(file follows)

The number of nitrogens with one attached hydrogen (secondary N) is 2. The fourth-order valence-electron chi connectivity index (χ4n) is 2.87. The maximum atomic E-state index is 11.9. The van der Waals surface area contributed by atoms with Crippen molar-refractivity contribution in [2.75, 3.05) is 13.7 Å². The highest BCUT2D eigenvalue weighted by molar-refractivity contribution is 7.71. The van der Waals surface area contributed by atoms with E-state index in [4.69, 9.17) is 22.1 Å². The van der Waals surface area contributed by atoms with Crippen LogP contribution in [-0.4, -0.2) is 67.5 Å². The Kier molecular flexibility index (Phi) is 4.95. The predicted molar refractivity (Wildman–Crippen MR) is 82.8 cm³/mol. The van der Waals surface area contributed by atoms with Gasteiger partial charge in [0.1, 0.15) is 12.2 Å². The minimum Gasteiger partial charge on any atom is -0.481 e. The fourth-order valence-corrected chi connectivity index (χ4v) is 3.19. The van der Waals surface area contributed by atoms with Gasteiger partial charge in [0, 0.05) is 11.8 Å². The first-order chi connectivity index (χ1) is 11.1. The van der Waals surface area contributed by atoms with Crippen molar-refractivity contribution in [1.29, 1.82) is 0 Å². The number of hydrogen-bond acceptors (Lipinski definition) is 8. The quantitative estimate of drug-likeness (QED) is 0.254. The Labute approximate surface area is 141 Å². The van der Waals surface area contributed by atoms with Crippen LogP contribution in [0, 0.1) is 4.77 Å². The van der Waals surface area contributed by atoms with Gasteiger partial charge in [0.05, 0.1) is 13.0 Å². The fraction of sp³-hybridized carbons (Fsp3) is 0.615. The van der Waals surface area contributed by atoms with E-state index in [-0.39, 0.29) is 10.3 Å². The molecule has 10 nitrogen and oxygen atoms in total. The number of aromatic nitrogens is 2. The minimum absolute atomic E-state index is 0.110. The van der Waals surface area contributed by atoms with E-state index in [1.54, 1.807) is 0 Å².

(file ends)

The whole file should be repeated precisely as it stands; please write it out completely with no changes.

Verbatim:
The number of nitrogens with one attached hydrogen (secondary N) is 2. The fourth-order valence-electron chi connectivity index (χ4n) is 2.87. The maximum atomic E-state index is 11.9. The van der Waals surface area contributed by atoms with Crippen molar-refractivity contribution in [2.75, 3.05) is 13.7 Å². The highest BCUT2D eigenvalue weighted by molar-refractivity contribution is 7.71. The van der Waals surface area contributed by atoms with E-state index in [4.69, 9.17) is 22.1 Å². The van der Waals surface area contributed by atoms with Crippen LogP contribution in [-0.4, -0.2) is 67.5 Å². The Kier molecular flexibility index (Phi) is 4.95. The predicted molar refractivity (Wildman–Crippen MR) is 82.8 cm³/mol. The van der Waals surface area contributed by atoms with Gasteiger partial charge in [0.1, 0.15) is 12.2 Å². The minimum Gasteiger partial charge on any atom is -0.481 e. The fourth-order valence-corrected chi connectivity index (χ4v) is 3.19. The van der Waals surface area contributed by atoms with Gasteiger partial charge in [0, 0.05) is 11.8 Å². The first-order chi connectivity index (χ1) is 11.1. The van der Waals surface area contributed by atoms with Crippen molar-refractivity contribution in [1.29, 1.82) is 0 Å². The number of hydrogen-bond acceptors (Lipinski definition) is 8. The quantitative estimate of drug-likeness (QED) is 0.254. The Labute approximate surface area is 141 Å². The van der Waals surface area contributed by atoms with Crippen LogP contribution in [0, 0.1) is 4.77 Å². The van der Waals surface area contributed by atoms with Gasteiger partial charge in [0.05, 0.1) is 13.0 Å². The fraction of sp³-hybridized carbons (Fsp3) is 0.615. The van der Waals surface area contributed by atoms with E-state index in [-0.39, 0.29) is 10.3 Å². The molecule has 10 nitrogen and oxygen atoms in total. The number of aromatic nitrogens is 2. The minimum absolute atomic E-state index is 0.110. The van der Waals surface area contributed by atoms with E-state index in [1.54, 1.807) is 0 Å².